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May 6, 2020
In the World

In Memoriam: Robert G. Hartje

Professor Emeritus Of History Left Enduring Legacy

Described as an “irrepressible force” by a former colleague, Robert G. Hartje, professor emeritus of history, passed away April 21, 2020, at the age of 97.

Born Aug. 8, 1922, he served as a paratrooper with the Army Air Corps during World War II and held bachelor’s, master’s, and doctoral degrees from Vanderbilt University. An award-winning professor and leading authority on how to celebrate the American Bicentennial, he taught at Wittenberg from 1956 until his retirement in 1988. During his tenure, he also served as chair of the department of history and director of American Studies.

His love of American history found its focus in the South, the Civil War, and the Revolutionary War. From 1970-1971, he served as Bicentennial project director for the American Association for State and Local History in Nashville, Tennessee, during which he wrote Bicentennial USA: Pathways to Celebration, which offered more than 400 ideas for how communities could celebrate the nation’s 200th birthday. This experience led him to serve as a consultant to the American Revolution Bicentennial Commission.

A beloved faculty member, Hartje was recognized several times for teaching excellence. In 1964, he received the Harbison Award from the Danforth Foundation, and in 1967, he was presented with the Alumni Association Distinguished Teaching Award. In nominating him, students commented that “he makes history intensely interesting and relevant to the present,” and “he has a deep personal interest in each of his students.”

Jim Huffman, professor emeritus of history, echoed those sentiments: “Bob was a force: irrepressible, both in and out of the classroom. I can still see him walking to class carrying half a dozen dog-eared books, ready to read his favorite excerpts from each one. I can hear the stories he loved to tell—in the hallway, in talks, over meals. It was no wonder that students loved him because he loved them.

“I remember telling him one day about some student’s writing error that I thought was amusing,” Huffman continued. “[Bob] responded: ‘Yes, you never know whether to correct students or to encourage their creativity.’ At the time, I thought he was being too soft on students. But over time I came to see what a strength it was; he appreciated their individuality; he gave them the benefit of the doubt; and so many of them blossomed as a result.”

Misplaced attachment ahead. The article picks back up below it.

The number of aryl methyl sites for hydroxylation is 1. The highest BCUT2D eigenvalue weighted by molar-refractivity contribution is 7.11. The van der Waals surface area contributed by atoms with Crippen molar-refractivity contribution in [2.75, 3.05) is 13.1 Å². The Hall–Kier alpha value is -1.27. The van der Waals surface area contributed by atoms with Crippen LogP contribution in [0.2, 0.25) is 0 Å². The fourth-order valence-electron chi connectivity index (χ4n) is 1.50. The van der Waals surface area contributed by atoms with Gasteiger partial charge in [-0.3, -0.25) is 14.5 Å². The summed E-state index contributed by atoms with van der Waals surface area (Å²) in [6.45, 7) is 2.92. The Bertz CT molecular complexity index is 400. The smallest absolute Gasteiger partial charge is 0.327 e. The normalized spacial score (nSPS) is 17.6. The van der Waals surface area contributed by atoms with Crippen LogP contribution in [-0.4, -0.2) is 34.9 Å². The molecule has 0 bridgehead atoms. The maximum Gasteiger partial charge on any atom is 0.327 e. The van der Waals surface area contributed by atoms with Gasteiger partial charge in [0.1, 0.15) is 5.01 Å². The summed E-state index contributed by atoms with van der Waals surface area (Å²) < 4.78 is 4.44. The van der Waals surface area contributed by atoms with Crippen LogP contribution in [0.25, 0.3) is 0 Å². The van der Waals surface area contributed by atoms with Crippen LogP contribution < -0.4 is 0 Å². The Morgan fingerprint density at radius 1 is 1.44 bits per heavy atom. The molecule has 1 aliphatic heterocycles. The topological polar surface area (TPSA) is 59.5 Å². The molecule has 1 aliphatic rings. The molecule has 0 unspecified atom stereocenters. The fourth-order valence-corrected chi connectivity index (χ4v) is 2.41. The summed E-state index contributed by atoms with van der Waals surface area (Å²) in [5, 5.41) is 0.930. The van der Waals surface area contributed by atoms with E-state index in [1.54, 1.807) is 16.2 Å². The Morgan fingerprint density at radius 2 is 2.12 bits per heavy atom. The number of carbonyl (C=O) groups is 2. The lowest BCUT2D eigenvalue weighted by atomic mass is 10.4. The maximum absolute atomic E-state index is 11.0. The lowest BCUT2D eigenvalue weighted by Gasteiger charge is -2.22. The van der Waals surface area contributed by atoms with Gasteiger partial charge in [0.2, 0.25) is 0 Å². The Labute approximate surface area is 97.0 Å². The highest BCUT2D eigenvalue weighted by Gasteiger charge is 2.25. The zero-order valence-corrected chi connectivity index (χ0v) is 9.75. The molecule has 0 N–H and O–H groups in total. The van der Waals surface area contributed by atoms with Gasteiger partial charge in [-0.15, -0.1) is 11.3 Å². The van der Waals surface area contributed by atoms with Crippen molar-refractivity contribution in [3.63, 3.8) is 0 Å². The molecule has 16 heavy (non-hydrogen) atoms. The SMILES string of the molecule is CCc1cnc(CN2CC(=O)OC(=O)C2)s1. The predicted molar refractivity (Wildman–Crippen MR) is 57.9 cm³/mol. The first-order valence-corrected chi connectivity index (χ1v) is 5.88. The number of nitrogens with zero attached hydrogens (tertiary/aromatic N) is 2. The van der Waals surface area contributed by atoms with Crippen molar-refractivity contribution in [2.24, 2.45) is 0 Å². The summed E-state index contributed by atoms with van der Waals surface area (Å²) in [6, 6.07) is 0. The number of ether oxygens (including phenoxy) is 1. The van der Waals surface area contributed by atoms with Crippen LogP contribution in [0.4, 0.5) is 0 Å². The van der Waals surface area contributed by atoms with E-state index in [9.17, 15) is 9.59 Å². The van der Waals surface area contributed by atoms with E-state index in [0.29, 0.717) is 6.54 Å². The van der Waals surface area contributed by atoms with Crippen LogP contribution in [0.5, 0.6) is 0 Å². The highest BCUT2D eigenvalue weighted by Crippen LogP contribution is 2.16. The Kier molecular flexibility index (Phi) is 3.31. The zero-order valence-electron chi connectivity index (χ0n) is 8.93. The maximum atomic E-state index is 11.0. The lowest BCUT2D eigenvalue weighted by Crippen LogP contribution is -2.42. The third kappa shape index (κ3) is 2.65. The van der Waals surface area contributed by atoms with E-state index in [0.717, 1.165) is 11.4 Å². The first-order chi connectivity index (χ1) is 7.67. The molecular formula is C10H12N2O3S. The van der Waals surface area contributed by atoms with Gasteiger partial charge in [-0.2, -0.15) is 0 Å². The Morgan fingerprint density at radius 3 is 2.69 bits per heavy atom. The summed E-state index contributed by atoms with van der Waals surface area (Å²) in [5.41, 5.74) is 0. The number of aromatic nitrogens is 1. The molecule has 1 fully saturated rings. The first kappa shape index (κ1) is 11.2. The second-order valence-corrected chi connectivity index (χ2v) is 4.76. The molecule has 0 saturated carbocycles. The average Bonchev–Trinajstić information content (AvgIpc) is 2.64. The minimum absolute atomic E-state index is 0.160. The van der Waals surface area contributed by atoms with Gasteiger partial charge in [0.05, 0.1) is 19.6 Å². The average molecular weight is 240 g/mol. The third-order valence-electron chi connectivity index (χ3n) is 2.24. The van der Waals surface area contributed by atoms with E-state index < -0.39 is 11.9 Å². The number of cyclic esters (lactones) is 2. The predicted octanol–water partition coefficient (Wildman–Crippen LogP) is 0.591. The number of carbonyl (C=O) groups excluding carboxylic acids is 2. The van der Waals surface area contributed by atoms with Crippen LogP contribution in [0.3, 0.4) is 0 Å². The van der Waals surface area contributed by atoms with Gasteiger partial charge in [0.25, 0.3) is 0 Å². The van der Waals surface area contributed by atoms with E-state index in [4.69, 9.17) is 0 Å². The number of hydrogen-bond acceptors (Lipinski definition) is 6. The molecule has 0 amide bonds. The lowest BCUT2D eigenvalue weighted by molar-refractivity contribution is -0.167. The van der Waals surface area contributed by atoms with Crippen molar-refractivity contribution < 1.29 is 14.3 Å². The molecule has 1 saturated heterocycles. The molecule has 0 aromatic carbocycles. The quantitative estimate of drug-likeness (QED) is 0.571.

Hartje and his wife, the late Martha Feldkircher Hartje ’44, along with other family, friends, and colleagues, established The Robert and Martha Hartje Endowed History Fund, which funds both an award given annually to a senior history major with an interest in biographical and narrative history and an award for students who seek to study abroad.

The fund also established the Annual Robert G. Hartje Lecture in History. Hartje himself presented the inaugural lecture entitled “Storytelling and History: Making Sense of the Civil War from a Fanciful Mind Set” in 2006. More than 200 alumni, students, faculty, and friends attended, with Joe O’Connor, professor emeritus of history, introducing his former colleague as “a magnetic figure on this campus” who “meant more to more students inside the classroom and outside, than any other Wittenberg faculty member I have ever known.”

At his 90th birthday party on campus, approximately 300 people – including President Emeritus William A. Kinnison, former students, and all living former history department faculty – celebrated with him.

In retirement, Hartje remained dedicated to the life of the mind and continued to teach and lecture. His Homecoming weekend presentations were particularly popular among alumni. A lifelong poet whose work appeared in the Wittenberg Review of Literature and Art, he published his first book of poetry, Poems Across the Seasons (Four Directions Press), last year at the age of 96.

His professional contributions also included the book Van Dorn: The Life and Times of a Confederate General (Vanderbilt UP, 1967), numerous articles and book reviews in professional journals such as The Historian, and professional papers delivered at meetings of various professional history associations. He was a past president of the Ohio Academy of History, which awarded him the Distinguished Service Award in 1984, and a past president of the Warder Libraries Board of Trustees.

Contributions in Dr. Hartje’s memory can be made to The Robert and Martha Hartje Endowed History Fund.

Karen Gerboth
Karen Gerboth
Vice President of Marketing & Communications

About Wittenberg

Wittenberg's curriculum has centered on the liberal arts as an education that develops the individual's capacity to think, read, and communicate with precision, understanding, and imagination. We are dedicated to active, engaged learning in the core disciplines of the arts and sciences and in pre-professional education grounded in the liberal arts. Known for the quality of our faculty and their teaching, Wittenberg has more Ohio Professors of the Year than any four-year institution in the state. The university has also been recognized nationally for excellence in community service, sustainability, and intercollegiate athletics. Located among the beautiful rolling hills and hollows of Springfield, Ohio, Wittenberg offers more than 100 majors, minors and special programs, enviable student-faculty research opportunities, a unique student success center, service and study options close to home and abroad, a stellar athletics tradition, and successful career preparation.

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